Shakespeare: “Sonnet 29”

Read the poem

What is so great about this poem is that it makes excellent use of the momentum of the English sonnet form, culminating in a beautiful pair of lines that simultaneously do and do not make sense:

Like to the lark at break of day arising
From sullen earth, sings hymns at haven’s gate;

Literally, it means something like, “When the lark wakes up at dawn it sings to heaven from the earth, and this is just like what happens when I am feeling very bad about myself and then I think of you.” How, exactly, does the poet turn from the previous lines of crying, cursing, and discontent into a lark? Or is it the turn of mind itself–the act of thinking on his beloved–that is lark-like? Is it the poet, his state, or his transformation that resemble a lark? And where did this bird come from in the first place?

Fortunately, we find ourselves not troubling a bit over these details, because by the time we arrive at the end of the third quatrain, we have been swept away by a poem that takes full advantage of the meter and rhyme scheme of the sonnet to propel us toward a spectacular end.

The tension that drives us here lies between fulfilling and confounding our expectations. Wonderful, ambiguous line endings like his “bootless cries”, (which resonates with being barefoot and poor) though desiring to be, “rich in hope” (can you deposit that in a bank?), “with friends possessed” (is that really a good thing?), desiring one man’s art and another’s “scope” (range? or what? and how?)–yet each of these line endings rings with a remarkable clarity and certainty, not because they are logical but because they rhyme with the ending two lines back.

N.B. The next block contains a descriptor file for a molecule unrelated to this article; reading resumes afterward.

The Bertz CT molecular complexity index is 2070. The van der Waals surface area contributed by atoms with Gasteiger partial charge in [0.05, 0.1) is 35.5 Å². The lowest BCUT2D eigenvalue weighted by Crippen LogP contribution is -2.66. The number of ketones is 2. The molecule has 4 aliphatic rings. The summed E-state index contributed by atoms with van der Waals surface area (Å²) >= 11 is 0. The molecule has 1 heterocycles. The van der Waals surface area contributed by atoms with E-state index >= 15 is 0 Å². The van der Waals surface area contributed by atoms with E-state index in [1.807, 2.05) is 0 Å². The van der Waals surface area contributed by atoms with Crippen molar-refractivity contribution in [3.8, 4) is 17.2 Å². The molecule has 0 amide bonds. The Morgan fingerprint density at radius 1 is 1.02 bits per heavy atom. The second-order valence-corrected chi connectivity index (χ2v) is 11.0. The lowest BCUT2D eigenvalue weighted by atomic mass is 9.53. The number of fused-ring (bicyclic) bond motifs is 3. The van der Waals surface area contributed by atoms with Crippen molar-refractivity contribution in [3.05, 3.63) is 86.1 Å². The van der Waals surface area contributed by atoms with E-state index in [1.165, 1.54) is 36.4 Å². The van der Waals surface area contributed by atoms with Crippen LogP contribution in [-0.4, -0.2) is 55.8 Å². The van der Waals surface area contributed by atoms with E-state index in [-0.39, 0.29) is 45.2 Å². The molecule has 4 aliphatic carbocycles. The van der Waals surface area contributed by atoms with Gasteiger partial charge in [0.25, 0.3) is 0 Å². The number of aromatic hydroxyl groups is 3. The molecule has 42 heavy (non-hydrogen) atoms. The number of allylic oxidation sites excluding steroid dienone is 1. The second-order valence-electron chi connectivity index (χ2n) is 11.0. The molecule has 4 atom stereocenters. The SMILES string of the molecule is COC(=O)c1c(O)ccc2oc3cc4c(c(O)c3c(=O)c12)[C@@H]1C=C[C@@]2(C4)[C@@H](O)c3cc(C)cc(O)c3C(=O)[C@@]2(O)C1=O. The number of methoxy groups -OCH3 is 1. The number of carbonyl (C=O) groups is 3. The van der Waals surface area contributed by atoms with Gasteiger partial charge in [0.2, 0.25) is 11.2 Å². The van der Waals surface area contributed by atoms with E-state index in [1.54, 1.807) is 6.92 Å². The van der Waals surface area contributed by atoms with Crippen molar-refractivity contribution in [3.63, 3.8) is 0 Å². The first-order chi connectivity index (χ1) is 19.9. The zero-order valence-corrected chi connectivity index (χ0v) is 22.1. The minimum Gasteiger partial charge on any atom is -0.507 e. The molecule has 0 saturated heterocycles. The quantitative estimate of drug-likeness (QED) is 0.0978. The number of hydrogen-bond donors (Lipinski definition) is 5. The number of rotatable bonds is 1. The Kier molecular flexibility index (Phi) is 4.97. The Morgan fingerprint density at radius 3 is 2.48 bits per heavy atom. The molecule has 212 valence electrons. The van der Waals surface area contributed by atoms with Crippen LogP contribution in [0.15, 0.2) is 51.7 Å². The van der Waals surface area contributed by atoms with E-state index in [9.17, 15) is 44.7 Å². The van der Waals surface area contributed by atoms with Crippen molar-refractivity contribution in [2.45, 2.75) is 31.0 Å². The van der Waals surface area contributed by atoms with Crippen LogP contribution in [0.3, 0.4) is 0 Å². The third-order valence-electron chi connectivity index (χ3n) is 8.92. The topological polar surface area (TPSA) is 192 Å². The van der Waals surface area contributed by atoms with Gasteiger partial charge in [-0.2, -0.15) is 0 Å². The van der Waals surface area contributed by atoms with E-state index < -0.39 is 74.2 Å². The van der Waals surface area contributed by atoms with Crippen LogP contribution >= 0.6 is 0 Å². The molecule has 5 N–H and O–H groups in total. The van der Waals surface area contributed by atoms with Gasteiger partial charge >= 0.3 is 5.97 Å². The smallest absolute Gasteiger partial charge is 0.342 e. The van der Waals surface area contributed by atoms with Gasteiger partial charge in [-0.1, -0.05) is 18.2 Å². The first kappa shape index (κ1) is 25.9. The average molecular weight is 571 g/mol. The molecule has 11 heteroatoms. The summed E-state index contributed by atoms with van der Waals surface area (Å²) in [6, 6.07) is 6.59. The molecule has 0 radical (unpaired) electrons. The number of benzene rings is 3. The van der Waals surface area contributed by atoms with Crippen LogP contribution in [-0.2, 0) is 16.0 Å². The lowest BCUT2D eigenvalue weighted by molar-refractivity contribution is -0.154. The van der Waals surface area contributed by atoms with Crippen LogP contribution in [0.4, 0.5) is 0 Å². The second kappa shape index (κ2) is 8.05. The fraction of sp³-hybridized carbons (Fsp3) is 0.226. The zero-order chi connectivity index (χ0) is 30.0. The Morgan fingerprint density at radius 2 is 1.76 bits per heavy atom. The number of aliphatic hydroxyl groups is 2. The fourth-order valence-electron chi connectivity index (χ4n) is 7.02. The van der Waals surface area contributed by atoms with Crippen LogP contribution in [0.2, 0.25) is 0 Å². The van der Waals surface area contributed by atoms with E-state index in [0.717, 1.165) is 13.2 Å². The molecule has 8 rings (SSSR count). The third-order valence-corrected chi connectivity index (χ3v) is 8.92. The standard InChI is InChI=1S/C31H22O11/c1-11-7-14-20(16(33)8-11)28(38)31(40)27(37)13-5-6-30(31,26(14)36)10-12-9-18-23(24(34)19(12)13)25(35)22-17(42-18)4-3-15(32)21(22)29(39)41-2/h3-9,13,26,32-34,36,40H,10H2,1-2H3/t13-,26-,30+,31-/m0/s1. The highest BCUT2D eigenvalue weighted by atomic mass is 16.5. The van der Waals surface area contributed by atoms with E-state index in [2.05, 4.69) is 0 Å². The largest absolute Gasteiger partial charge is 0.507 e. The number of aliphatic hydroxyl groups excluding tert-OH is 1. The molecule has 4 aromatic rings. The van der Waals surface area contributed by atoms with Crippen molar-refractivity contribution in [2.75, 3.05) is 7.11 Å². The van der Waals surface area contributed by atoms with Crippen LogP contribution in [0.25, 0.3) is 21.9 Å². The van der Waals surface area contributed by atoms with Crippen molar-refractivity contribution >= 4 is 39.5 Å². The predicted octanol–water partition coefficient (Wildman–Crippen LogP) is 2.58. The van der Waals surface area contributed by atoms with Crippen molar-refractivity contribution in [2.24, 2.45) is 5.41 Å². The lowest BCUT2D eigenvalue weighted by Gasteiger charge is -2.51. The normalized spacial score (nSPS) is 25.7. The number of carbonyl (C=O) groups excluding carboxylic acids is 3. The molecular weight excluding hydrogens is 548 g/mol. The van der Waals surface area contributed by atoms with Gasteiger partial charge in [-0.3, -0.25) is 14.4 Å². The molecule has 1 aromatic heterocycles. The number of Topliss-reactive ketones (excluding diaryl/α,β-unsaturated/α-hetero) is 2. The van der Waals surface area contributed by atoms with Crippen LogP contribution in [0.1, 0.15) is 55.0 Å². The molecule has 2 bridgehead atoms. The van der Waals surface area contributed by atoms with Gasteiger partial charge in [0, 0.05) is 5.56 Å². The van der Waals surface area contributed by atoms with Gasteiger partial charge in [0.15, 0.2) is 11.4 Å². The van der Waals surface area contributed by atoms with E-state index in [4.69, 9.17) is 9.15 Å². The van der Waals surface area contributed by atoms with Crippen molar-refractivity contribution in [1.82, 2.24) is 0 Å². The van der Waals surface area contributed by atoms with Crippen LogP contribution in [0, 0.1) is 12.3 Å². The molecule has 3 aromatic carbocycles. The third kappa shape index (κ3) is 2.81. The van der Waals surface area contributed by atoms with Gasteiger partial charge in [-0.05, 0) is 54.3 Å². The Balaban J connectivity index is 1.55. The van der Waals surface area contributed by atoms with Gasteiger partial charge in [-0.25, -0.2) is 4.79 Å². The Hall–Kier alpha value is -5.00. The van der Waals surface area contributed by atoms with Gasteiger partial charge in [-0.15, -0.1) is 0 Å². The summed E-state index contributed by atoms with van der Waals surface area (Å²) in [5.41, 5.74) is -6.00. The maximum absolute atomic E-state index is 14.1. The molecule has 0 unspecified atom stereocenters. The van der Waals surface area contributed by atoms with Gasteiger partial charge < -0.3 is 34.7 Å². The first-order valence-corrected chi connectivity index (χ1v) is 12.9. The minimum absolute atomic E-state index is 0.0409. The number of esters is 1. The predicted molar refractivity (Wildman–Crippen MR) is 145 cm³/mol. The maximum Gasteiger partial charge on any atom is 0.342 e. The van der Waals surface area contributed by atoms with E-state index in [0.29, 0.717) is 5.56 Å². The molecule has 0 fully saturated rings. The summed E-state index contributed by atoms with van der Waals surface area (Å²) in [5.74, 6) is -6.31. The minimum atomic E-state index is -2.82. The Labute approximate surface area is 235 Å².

And so, we are dazzled and carried along to this wonderful, unexpected ending involving a bird who rises up from the earth (apparently that’s where they nest) and sings to heaven. In this thought the poet realizes the memory of his love for his beloved is so rich as to make him better off than a king. Yet it is not actually the beloved, but the memory–the inner experience–that brings the poet richness. Just as it is not the literal meaning, but the wonderful tension between the sense of certainty and the literal ambiguity that brings to us the full richness of this poem.

What is so great about this poet is that he makes a form as intense, compact, and exacting as the English sonnet seem effortless. Furthermore, he brings all its devices to bear to intimate something that seems meaningful, beautiful, and important to us. There is no disputing Shakespeare’s importance to poetry. Stephen Booth once remarked to our class that, “saying Shakespeare was the best poet of his age is like saying King Kong was bigger than the other monkeys.” Despite changes in the English language and literary fashion, the bard remains an enduring example of elevating art to its highest potential.

On some side notes, my wife recently introduced me to a beautiful setting of this poem by Rufus Wainwright. He manages to avoid the pitfalls of trying to set iambic pentameter into its natural rhythm–which is utterly boring–and in fact produces a simple structure that is higly effective in evoking the spirit of the poem. Unfortunately, I’m not quite sure where you can get ahold of a recording.

This sonnet also gives me some sense of link to my past. Years ago I was given a copy of Shakespeare’s works that used to belong to my great great grandfather. The volume is pristine, except for a pencil mark that circles this poem. Perhaps he too took comfort from the harsh midwest farming life of the early 20th century in thoughts of someone he loved or in the love of a poem. It is wonderful to think that a man I never met, and yet who influenced my life so greatly, may have similarly enjoyed and appreciated this poem.